Relationships Between Apparent Nitrogen Fixation and Carbon Exchange Rate in Alfalfa1
- J. E. Sheehy,
- K. A. Fishbeck and
- D. A. Phillips2
The distribution of genetic potentials for symbiotic N fixation and carbon exchange rate (CER) was examined in ‘Vernal’ alfalfa (Medicago sativa L.). Symbiotic fixation capability was correlated with whole-plant CER in plants grown without combined N but was not correlated with innate photosynthetic efficiency measured as CER dm−2 leaf area in the presence of combined N. Values for individual leaf CER of 35 seedlings grown on combined N ranged from 24 to 82 mg CO2•dm−2•hour−1 at 300 ppm CO2 with 1,400 μE•m−S•see -1 photosynthetically active radiation. Carboxylation efficiencies based on either internal or external CO2 concentrations, light and dark respiration of leaves, and leaf resistance also varied over a wide range, but there was little variation in the apparent quantum efficiencles and CO2 compensation points. Twenty-five seedlings representative of the variation of CER observed in this initial screening were cloned, inoculated with Rhizobium meliloti strain 102F28, and grown without combined N. Leaf area, acetylene reduction, dry weight, and total N were measured for plants from each of the 25 clones. Whole-plant CER was determined for eight selected clones that had shown high, medium, or low individual leaf CER when grown with combined N. Whole-plant CER was correlated positively with leaf area, acetylene reduction, and total N of the eight selected clones. Leaf area was correlated positively with both acetylene reduction and total N of all 25 clones. Rankings of acetylene reduction, leaf area, total dry weight, or total N content for plants grown on N2, however, were not correlated with individual leaf CER ranking of the same genotypes grown on combined N. Six genotypes representing a wide range of photosynthetic efficiency and N fixation potential showed few corresponding differences in top growth through three harvests in the absence of combined N.Please view the pdf by using the Full Text (PDF) link under 'View' to the left.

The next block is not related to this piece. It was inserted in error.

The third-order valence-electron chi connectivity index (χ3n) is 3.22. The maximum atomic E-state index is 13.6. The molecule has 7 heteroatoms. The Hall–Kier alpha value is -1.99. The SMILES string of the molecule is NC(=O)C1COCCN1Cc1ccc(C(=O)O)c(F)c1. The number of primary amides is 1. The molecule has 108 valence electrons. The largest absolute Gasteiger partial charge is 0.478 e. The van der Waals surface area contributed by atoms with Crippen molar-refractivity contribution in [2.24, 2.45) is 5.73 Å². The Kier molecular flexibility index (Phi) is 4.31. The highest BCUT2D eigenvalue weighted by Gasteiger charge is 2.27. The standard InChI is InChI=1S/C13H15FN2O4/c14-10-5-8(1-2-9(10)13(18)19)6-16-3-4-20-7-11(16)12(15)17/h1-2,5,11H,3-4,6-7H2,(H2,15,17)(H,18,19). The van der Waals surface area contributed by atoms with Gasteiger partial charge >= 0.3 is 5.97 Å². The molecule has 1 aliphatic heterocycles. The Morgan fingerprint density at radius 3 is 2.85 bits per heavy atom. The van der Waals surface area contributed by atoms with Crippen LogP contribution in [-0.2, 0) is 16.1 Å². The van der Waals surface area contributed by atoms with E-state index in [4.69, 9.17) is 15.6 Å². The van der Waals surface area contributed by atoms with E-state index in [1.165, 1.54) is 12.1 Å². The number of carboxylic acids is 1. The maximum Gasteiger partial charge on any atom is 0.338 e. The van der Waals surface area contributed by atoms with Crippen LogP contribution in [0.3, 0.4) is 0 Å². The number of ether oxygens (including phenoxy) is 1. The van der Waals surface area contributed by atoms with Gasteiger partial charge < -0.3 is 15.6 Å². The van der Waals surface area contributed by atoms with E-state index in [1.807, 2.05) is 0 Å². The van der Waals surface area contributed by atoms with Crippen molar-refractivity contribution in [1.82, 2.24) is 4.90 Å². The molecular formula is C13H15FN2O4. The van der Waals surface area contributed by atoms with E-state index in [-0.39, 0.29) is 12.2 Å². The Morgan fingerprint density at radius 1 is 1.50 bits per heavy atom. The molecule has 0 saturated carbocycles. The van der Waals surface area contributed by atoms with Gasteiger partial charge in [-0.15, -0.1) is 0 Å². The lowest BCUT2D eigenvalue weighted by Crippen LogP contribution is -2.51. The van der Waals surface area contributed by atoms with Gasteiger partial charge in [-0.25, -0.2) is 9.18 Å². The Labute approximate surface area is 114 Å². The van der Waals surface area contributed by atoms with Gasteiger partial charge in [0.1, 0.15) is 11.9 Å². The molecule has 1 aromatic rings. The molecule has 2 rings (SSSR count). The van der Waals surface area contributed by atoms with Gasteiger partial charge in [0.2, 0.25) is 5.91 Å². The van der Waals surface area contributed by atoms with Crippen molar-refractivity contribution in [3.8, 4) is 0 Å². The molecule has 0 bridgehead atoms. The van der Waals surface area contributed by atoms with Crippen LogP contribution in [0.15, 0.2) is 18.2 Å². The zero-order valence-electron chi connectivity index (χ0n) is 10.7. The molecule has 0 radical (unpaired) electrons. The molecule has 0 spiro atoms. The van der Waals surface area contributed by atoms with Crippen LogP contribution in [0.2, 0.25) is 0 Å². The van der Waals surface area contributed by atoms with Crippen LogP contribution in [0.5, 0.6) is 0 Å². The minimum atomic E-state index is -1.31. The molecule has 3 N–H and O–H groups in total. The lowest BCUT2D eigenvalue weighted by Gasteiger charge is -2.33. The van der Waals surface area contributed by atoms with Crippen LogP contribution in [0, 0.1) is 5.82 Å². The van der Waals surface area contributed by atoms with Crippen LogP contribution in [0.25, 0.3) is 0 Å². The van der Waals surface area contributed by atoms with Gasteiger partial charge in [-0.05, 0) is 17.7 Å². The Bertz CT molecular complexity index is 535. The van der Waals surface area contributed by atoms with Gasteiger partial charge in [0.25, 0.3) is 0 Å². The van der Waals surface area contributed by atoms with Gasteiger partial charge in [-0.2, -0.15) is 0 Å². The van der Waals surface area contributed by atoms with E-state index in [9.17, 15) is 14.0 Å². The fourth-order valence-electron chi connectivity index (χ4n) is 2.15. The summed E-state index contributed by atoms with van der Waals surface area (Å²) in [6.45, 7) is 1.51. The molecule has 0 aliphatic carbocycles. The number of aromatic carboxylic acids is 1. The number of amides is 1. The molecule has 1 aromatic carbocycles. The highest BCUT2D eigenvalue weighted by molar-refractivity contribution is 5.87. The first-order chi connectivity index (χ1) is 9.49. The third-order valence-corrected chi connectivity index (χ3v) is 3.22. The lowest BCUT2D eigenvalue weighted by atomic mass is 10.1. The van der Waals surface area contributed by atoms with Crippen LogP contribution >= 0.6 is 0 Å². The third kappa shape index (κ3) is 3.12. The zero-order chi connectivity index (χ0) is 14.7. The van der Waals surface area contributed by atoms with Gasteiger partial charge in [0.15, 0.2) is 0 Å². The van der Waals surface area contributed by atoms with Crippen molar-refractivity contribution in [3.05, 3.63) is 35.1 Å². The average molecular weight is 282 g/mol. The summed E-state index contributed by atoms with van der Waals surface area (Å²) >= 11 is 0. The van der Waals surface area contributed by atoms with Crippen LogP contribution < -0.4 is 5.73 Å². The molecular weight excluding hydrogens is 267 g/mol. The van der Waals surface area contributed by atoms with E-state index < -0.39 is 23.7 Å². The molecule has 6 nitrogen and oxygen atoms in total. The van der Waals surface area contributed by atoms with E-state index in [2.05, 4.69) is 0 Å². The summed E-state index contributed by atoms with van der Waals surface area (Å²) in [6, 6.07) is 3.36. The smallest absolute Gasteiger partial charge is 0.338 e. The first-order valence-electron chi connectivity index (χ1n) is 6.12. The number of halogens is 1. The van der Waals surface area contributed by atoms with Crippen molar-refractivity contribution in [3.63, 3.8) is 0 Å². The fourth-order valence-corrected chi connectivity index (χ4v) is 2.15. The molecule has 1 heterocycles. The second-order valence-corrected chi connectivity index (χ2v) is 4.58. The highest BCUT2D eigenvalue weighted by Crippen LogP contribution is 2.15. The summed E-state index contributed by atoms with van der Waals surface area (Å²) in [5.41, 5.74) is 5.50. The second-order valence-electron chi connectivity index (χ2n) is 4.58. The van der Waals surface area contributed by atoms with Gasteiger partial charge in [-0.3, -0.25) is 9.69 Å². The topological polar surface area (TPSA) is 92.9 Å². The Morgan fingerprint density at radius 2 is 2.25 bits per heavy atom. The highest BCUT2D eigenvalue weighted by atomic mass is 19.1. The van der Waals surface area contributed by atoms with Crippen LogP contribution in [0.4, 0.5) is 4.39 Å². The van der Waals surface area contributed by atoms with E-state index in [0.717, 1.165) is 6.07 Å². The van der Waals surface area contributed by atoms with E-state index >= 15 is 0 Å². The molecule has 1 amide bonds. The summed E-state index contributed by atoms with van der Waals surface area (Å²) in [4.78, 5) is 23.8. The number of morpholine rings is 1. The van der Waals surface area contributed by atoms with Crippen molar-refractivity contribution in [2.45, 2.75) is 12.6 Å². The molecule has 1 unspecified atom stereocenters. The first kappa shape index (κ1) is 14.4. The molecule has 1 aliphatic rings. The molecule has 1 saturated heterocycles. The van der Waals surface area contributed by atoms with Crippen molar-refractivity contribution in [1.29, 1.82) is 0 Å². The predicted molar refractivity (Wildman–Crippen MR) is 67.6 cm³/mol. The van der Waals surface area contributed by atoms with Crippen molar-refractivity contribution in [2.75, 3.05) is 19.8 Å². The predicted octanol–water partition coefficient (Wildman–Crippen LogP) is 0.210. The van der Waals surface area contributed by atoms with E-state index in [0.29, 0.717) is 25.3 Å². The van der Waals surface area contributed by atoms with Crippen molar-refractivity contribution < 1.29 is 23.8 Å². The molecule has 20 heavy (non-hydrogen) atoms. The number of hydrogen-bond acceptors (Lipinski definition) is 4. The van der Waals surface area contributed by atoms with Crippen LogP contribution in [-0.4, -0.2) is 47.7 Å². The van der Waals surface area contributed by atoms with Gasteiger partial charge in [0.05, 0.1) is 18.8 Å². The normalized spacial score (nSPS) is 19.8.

Copyright © . .